May 2005
Volume 46, Issue 13
ARVO Annual Meeting Abstract  |   May 2005
Conjunctival Scar Excision in Severe Ocular Surface Disease
Author Affiliations & Notes
  • S.C. Wilker
    Ophthalmology, University Hospitals of Cleveland, Cleveland Heights, OH
  • D.S. Bardenstein
    Ophthalmology, University Hospitals of Cleveland, Cleveland Heights, OH
  • Footnotes
    Commercial Relationships  S.C. Wilker, None; D.S. Bardenstein, None.
  • Footnotes
    Support  None.
Investigative Ophthalmology & Visual Science May 2005, Vol.46, 2030. doi:
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    • Get Citation

      S.C. Wilker, D.S. Bardenstein; Conjunctival Scar Excision in Severe Ocular Surface Disease . Invest. Ophthalmol. Vis. Sci. 2005;46(13):2030.

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      © ARVO (1962-2015); The Authors (2016-present)

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Abstract: : Purpose:To describe a new treatment option for severe ocular surface disease in patients with conjunctival scarring associated with graft–versus–host–disease (GVHD) following hematopoietic stem cell transplantation. Methods:A 50–year–old man with chronic myelogenous leukemia in complete remission, following allogeneic stem cell transplantation, complained of unilateral severe ocular surface pain. Examination revealed extensive corneal punctate staining in a superior and central pattern with conjunctival scarring of the upper eyelid in an area overlying the corneal staining. Conservative treatment with lubrication, topical steroids, punctal plugs, punctal cauterization and a brief trial of topical cyclosporine provided no relief. Placement of a bandage contact lens provided sustained subjective relief with improvement of the corneal surface and vision. He was not, however, able to tolerate the absence of the contact lens for more than an hour. Based on a presumed mechanical etiology of the overlying conjunctival scar causing the corneal surface disease, excision of the scar was offered after informed consent was obtained regarding the risks of operating in the setting of ocular surface disease. The conjunctival scar was excised microsurgically. Post–operatively, a bandage contact lens, topical steroids and antibiotics were used. Results:After healing there was an 80% subjective improvement in symptoms. Examination showed marked reduction of corneal staining and stabilization of his vision. Most importantly, dependency on bandage contact lens wear ended. Conclusions:There may be a mechanical basis for ocular surface disease in the setting of stem cell transplant and GVHD. In patients with severe ocular surface disease and conjunctival scarring, simple scar excision may provide benefit from excision of the scar.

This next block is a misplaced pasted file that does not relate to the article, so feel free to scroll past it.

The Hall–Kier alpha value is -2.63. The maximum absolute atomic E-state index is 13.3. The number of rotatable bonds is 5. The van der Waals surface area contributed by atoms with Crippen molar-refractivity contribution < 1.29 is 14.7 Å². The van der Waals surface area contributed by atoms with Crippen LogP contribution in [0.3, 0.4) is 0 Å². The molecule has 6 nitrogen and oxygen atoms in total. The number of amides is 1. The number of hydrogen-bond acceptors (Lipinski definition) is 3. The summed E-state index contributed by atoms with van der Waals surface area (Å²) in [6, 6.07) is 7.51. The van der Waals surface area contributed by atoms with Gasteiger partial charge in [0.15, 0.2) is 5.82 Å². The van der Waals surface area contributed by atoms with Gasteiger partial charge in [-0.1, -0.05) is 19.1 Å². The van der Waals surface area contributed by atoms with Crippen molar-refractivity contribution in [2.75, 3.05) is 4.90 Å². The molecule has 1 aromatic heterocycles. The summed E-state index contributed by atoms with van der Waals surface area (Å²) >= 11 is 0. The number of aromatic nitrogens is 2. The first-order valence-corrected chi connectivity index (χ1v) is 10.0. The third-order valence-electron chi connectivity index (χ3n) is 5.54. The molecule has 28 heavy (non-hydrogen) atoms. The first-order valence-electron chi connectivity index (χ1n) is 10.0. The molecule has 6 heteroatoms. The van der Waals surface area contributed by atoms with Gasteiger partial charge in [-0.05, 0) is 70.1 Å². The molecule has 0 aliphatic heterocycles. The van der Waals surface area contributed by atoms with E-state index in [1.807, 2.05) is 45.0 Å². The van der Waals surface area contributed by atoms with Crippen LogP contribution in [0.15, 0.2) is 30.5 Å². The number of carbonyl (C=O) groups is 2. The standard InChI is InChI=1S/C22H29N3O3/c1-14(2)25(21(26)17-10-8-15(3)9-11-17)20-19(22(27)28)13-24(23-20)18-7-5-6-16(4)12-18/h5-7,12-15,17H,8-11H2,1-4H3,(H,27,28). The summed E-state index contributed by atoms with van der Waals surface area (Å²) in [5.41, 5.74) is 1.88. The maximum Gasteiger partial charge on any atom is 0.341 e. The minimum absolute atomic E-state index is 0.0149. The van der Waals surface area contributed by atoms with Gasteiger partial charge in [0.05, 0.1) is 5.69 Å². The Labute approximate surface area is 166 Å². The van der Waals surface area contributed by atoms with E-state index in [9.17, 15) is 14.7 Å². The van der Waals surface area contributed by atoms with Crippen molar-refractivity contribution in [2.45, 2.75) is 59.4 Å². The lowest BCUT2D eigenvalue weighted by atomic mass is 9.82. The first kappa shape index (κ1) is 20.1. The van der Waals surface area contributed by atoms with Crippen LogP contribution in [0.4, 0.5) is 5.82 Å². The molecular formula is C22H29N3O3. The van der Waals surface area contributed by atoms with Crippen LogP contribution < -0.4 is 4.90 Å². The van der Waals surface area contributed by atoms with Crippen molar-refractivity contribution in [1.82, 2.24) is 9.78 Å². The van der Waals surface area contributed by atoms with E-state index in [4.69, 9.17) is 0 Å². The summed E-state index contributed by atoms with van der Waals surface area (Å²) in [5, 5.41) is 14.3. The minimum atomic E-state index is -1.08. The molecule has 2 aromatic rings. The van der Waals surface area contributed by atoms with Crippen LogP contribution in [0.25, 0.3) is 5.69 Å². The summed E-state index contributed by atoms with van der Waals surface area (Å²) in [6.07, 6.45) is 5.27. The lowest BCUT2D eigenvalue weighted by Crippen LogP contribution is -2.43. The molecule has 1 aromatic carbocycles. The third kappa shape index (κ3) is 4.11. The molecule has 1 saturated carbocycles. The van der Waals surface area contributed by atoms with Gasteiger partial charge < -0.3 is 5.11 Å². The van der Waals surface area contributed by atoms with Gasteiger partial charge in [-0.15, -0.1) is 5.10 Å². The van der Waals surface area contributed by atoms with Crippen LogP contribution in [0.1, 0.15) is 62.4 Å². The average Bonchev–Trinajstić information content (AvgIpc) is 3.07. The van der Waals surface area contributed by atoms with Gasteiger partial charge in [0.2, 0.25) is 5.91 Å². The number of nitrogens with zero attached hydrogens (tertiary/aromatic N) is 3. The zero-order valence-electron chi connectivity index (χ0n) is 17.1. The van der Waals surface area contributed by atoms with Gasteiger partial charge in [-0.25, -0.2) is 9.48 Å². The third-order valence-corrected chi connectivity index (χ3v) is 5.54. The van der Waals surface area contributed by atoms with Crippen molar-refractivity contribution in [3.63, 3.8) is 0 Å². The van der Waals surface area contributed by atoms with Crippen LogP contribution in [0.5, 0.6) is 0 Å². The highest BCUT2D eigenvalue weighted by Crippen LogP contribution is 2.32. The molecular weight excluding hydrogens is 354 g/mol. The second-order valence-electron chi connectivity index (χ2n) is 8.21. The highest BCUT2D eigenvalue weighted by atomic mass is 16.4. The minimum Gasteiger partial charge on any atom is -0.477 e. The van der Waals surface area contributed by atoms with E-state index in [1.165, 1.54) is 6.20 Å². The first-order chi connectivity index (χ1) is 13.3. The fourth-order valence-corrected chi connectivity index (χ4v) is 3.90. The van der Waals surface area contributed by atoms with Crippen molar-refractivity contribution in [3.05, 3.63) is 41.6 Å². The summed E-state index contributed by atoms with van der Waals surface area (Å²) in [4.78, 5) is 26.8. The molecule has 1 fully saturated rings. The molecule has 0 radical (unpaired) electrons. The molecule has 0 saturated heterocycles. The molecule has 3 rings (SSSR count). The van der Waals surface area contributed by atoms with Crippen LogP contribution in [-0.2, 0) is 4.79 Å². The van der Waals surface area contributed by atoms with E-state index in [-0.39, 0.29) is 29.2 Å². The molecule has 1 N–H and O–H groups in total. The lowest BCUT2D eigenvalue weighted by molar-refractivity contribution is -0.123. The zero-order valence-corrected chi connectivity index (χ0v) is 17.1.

Keywords: conjunctiva • contact lens • cornea: tears/tear film/dry eye 

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